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Sayyid Ahmad Bihbahani

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Personal Information
Full Name Sayyid Ahmad Bihbahani
Well-Known As Aqa Ahmad Kirmanshahi
Lineage Al Aqa
Well-Known Relatives Wahid Bihbahani
Birth 1191/1777
Residence Kermanshah
Studied in Kermanshah, Najaf
Death 1235/1820
Burial Place Kermanshah
Scholarly Information
Professors Muhammad Isma'il 'Aqda'i Yazdi, Bahr al-'Ulum, Ja'far Najafi
Works Mir'at al-Ahwal, Mahmudiyya, ...

Sayyid Aḥmad Bihbahānī (Persian:سید احمد بهبهانی) (b. 1191/1777 - d. 1235/1820), known as Aqa Ahmad Kirmanshahi, was a Shi'a scholar of 13th/19th century and a member of Wahid Bihbahani family (Al Aqa). In addition to his scholarly status and his works, he had a special prestige because his journeys and travels to Iran, Iraq and India have left very good memories from him.

Birth and Demise

Aqa Ahmad wrote in his autobiography in the book Mir'at al-Ahwal that he was born in 1191/1777 in Kirmanshahan, Iran. He passed away in 1235/1820 at the age of 44 and was buried next to his father's tomb in Kirmanshahan.

Educations

He started learning Persian, Arabic and jurisprudential scripts under his father, Aqa Muhammad 'Ali Bihbahani (d. 1216/1801), and his brother, Aqa Muhammad Ja'far (d. 1259/1843), when he was 6. His mother passed away when he was 17. At the age of 20, he moved to Iraq for continuing his studies. On his way, he met scholars of Kazimayn. He settled in Najaf, got married and continued his studies there.

Teachers

Some of his teachers in fiqh are:

  1. Mulla Muhammad Isma'il 'Aqda'i Yazdi (d. 1240/1825)
  2. Al-Sayyid Muhammad Mahdi Bahr al-'Ulum known as Bahr al-'Ulum (d. 1212/1797)
  3. Shaykh Ja'far Najafi (d. 1227/1812)

In addition to his father, he also received scholarly certificate from some of eminent scholars of his time, whom he mentioned in the book Mir'at al-Ahwal, including:

  1. Shaykh Ja'far Najafi
  2. Sayyid 'Ali Tabatab'i
  3. Sayyid Muhsin A'raji Baghdadi
  4. Mirza Abu l-Qasim Qummi (Sahib Qawanin)
  5. Sayyid Muhammad Mujahid

Journeys to Different Cities

In 1215/1800, he returned to Kirmanshahan to visit his father. Some months later, his father passed away, thus he stayed there for a while. After Wahhabis attacked Karbala in 1216/1801, he went to Iraq and took his family back to Kirmanshahan and then to Qom. He stayed in Qom for 6 months studying under Mirza Abu l-Qasim Qummi, teaching and writing books. Afterward he traveled to several cities including: Burujird, Nahavand and again to 'Atabat in Iraq. Then he decided to travel to India so he headed to Bandar 'Abbas, Masqat and finally to Mumbay. He has written about the cities and regions he visited in India and also about their economic, political, social and -sometimes- religious conditions. In Muharram of 1225/February 1810 he was in 'Azim Abad, India and he described "how fatuities of that city mourned". The last thing he reported from his trip to 'Azim Abad is the birth of his son Aqa 'Ali in the city. After that, he returned to Iran. There is no exact information about his life in this period. According to a report he was in Iraq in 1233/1818 and allegedly he returned to Iran after a while.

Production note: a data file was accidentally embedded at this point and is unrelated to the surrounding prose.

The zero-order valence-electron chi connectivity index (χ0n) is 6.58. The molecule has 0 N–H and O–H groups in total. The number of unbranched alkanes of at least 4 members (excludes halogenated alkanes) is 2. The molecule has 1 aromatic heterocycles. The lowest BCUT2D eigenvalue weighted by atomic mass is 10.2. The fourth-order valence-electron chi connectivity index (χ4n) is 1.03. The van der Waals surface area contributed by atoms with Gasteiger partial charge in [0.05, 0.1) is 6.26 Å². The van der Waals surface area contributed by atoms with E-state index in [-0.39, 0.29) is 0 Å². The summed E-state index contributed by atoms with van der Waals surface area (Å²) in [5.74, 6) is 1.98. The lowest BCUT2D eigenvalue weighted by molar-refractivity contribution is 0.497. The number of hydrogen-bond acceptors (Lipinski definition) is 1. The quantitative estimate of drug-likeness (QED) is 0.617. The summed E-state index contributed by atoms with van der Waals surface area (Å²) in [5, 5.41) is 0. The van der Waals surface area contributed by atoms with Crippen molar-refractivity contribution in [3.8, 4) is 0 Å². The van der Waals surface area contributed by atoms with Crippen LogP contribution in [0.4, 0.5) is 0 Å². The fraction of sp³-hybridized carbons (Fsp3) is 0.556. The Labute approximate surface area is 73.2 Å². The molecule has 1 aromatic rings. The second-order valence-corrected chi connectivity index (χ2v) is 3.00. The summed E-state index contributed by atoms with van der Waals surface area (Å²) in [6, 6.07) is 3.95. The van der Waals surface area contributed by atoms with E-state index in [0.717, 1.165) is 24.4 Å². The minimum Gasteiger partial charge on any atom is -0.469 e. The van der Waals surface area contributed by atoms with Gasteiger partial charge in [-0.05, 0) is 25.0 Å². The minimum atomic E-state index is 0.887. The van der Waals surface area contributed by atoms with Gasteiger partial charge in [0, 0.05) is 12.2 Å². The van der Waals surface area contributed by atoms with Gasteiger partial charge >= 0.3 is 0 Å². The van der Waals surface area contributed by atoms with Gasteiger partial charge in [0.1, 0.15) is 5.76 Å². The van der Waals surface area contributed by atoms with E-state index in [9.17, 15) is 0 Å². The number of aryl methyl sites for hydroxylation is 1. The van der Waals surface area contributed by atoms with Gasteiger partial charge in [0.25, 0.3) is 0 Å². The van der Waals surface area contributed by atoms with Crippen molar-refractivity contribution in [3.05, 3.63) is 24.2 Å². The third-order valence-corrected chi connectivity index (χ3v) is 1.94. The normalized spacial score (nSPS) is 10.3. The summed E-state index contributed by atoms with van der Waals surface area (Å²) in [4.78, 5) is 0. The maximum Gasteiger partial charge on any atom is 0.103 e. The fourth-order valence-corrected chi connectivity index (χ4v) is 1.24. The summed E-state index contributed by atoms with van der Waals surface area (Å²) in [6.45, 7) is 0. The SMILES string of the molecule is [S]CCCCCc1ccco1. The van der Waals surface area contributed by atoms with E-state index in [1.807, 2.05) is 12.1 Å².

Works

Mir'at al-Ahwal is his most important book, which its first volume was firstly published in 1412/1991. However, soon after, the complete revised text was published. The book is divided into five sections:

  • Section 1: biographies of al-'Allama al-Majlisi and Wahid Bihbahani families. This section is originally considered to be an explanation, expansion and completion of a treatise written by Mirza Haydar Majlisi in 1194/1780 about Majlisi family.
  • Section 2: the autobiography of the author (the report of his education and travels to different cities in Iran and Iraq). This section includes events happened before he entered Mumbai.
  • Section 3: reports the events from his entrance to Mumbai and his travels to other Indian cities to 1225/1713.
  • Section 4: in addition to subjects like history of foreign kings, there are information about European, American and African countries and also how Britain and East India Company ruled India.
  • Afterward: contains some advice to leaders and people while mentioning some events from the late Safavid dynasty and Afsharid dynasty.

In summary, Mir'at al-Ahwal contains biographical profiles of many scholarly, political and social personalities of Iran and India in 13th/19th century, in addition to viewpoints of a Shi'a scholar encountering the modern world.


He had mentioned 18 of his works in his book Mir'at al-Ahwal. However in the introduction of the same book and also in Makarim al-Athar written by Habib Abadi other works has been attributed to him (It is probable that some of his works had more than one name). Some of his works are:

  1. Mahmudiyya: a gloss on Samadiyya -written by Shaykh Baha'i- which he has written at the age of 15.
  2. Nur al-anwar: commentary on Basmala (Bism Allah al-Rahman al-Rahim).
  3. Al-Durr al-gharawiyya fi usul al-ahkam al-ilahiyya.
  4. Risala ghut la yamut and its commentary under the title Makhzan al-ghut
  5. Rabi' al-azhar.
  6. Manahij al-ahkam fi l-qada wa l-shahada.
  7. Tanbih al-ghafilin.
  8. Tafsir Qur'an majid.
  9. Manhij al-fiqh.
  10. Commentaries on al-Mukhtasar al-nafi' written by Muhaqiq al-Hilli.

He has mentioned in Mir'at al-Ahwal that some of these works are not completed yet, and it is not known how much he completed them to the end of his life. Aqa Buzurg Tihrani has listed and described his works.

See also

References

The material for this article is mainly taken from سید احمد بهبهانی in Farsi Wikishia.